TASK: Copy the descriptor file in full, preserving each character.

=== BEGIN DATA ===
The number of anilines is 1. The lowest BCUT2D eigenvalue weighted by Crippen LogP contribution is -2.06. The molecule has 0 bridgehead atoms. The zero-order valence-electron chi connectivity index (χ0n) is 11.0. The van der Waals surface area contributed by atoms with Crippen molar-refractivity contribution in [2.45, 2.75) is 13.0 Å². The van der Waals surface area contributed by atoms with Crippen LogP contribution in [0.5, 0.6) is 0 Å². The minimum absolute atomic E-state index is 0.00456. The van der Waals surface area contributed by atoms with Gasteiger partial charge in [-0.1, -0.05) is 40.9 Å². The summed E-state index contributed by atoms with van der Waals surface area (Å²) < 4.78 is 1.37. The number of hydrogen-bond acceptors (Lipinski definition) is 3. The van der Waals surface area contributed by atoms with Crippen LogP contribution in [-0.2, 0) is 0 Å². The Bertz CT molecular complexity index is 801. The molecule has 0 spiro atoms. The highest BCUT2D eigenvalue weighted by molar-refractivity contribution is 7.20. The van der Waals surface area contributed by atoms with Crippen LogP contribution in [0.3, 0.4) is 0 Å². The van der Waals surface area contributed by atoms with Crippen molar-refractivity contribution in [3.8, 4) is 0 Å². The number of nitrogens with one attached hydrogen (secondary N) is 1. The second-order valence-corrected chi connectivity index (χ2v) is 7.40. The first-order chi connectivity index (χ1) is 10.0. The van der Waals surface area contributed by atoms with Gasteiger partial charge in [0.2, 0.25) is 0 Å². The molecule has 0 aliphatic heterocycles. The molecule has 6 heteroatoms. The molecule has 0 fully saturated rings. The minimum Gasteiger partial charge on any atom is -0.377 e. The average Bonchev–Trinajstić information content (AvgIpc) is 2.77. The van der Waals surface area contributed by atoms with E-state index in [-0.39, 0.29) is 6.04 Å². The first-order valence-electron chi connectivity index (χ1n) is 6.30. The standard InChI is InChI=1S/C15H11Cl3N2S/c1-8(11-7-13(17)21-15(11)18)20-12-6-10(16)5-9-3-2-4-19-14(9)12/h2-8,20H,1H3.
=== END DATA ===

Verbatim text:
The number of anilines is 1. The lowest BCUT2D eigenvalue weighted by Crippen LogP contribution is -2.06. The molecule has 0 bridgehead atoms. The zero-order valence-electron chi connectivity index (χ0n) is 11.0. The van der Waals surface area contributed by atoms with Crippen molar-refractivity contribution in [2.45, 2.75) is 13.0 Å². The van der Waals surface area contributed by atoms with Crippen LogP contribution in [0.5, 0.6) is 0 Å². The minimum absolute atomic E-state index is 0.00456. The van der Waals surface area contributed by atoms with Gasteiger partial charge in [-0.1, -0.05) is 40.9 Å². The summed E-state index contributed by atoms with van der Waals surface area (Å²) < 4.78 is 1.37. The number of hydrogen-bond acceptors (Lipinski definition) is 3. The van der Waals surface area contributed by atoms with Crippen LogP contribution in [-0.2, 0) is 0 Å². The Bertz CT molecular complexity index is 801. The molecule has 0 spiro atoms. The highest BCUT2D eigenvalue weighted by molar-refractivity contribution is 7.20. The van der Waals surface area contributed by atoms with Crippen LogP contribution in [0.3, 0.4) is 0 Å². The van der Waals surface area contributed by atoms with Crippen molar-refractivity contribution in [3.8, 4) is 0 Å². The number of nitrogens with one attached hydrogen (secondary N) is 1. The second-order valence-corrected chi connectivity index (χ2v) is 7.40. The first-order chi connectivity index (χ1) is 10.0. The van der Waals surface area contributed by atoms with Gasteiger partial charge in [0.2, 0.25) is 0 Å². The molecule has 0 aliphatic heterocycles. The molecule has 6 heteroatoms. The molecule has 0 fully saturated rings. The minimum Gasteiger partial charge on any atom is -0.377 e. The average Bonchev–Trinajstić information content (AvgIpc) is 2.77. The van der Waals surface area contributed by atoms with E-state index in [-0.39, 0.29) is 6.04 Å². The first-order valence-electron chi connectivity index (χ1n) is 6.30. The standard InChI is InChI=1S/C15H11Cl3N2S/c1-8(11-7-13(17)21-15(11)18)20-12-6-10(16)5-9-3-2-4-19-14(9)12/h2-8,20H,1H3.